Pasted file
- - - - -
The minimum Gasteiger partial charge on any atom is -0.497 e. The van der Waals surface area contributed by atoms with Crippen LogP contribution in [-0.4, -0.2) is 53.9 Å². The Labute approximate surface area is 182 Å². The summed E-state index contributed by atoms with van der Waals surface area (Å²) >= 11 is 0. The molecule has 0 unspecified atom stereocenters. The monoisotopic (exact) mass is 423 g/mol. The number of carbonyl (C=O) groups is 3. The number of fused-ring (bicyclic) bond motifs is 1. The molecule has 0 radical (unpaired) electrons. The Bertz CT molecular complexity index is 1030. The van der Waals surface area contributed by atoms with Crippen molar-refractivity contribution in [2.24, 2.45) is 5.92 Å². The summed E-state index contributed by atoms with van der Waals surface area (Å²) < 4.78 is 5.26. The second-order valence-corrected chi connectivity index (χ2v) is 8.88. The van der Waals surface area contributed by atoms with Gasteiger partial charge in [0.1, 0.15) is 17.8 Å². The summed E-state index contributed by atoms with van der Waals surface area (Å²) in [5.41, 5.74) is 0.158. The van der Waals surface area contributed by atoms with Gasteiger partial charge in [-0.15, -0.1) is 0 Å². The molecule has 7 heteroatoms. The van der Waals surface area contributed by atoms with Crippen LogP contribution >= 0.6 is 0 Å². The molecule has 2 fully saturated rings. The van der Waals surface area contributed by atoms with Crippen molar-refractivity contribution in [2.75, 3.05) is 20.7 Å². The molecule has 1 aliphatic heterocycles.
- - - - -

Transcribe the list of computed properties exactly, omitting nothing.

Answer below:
The minimum Gasteiger partial charge on any atom is -0.497 e. The van der Waals surface area contributed by atoms with Crippen LogP contribution in [-0.4, -0.2) is 53.9 Å². The Labute approximate surface area is 182 Å². The summed E-state index contributed by atoms with van der Waals surface area (Å²) >= 11 is 0. The molecule has 0 unspecified atom stereocenters. The monoisotopic (exact) mass is 423 g/mol. The number of carbonyl (C=O) groups is 3. The number of fused-ring (bicyclic) bond motifs is 1. The molecule has 0 radical (unpaired) electrons. The Bertz CT molecular complexity index is 1030. The van der Waals surface area contributed by atoms with Crippen molar-refractivity contribution in [2.24, 2.45) is 5.92 Å². The summed E-state index contributed by atoms with van der Waals surface area (Å²) < 4.78 is 5.26. The second-order valence-corrected chi connectivity index (χ2v) is 8.88. The van der Waals surface area contributed by atoms with Gasteiger partial charge in [0.1, 0.15) is 17.8 Å². The summed E-state index contributed by atoms with van der Waals surface area (Å²) in [5.41, 5.74) is 0.158. The van der Waals surface area contributed by atoms with Gasteiger partial charge in [-0.15, -0.1) is 0 Å². The molecule has 7 heteroatoms. The van der Waals surface area contributed by atoms with Crippen LogP contribution >= 0.6 is 0 Å². The molecule has 2 fully saturated rings. The van der Waals surface area contributed by atoms with Crippen molar-refractivity contribution in [2.75, 3.05) is 20.7 Å². The molecule has 1 aliphatic heterocycles.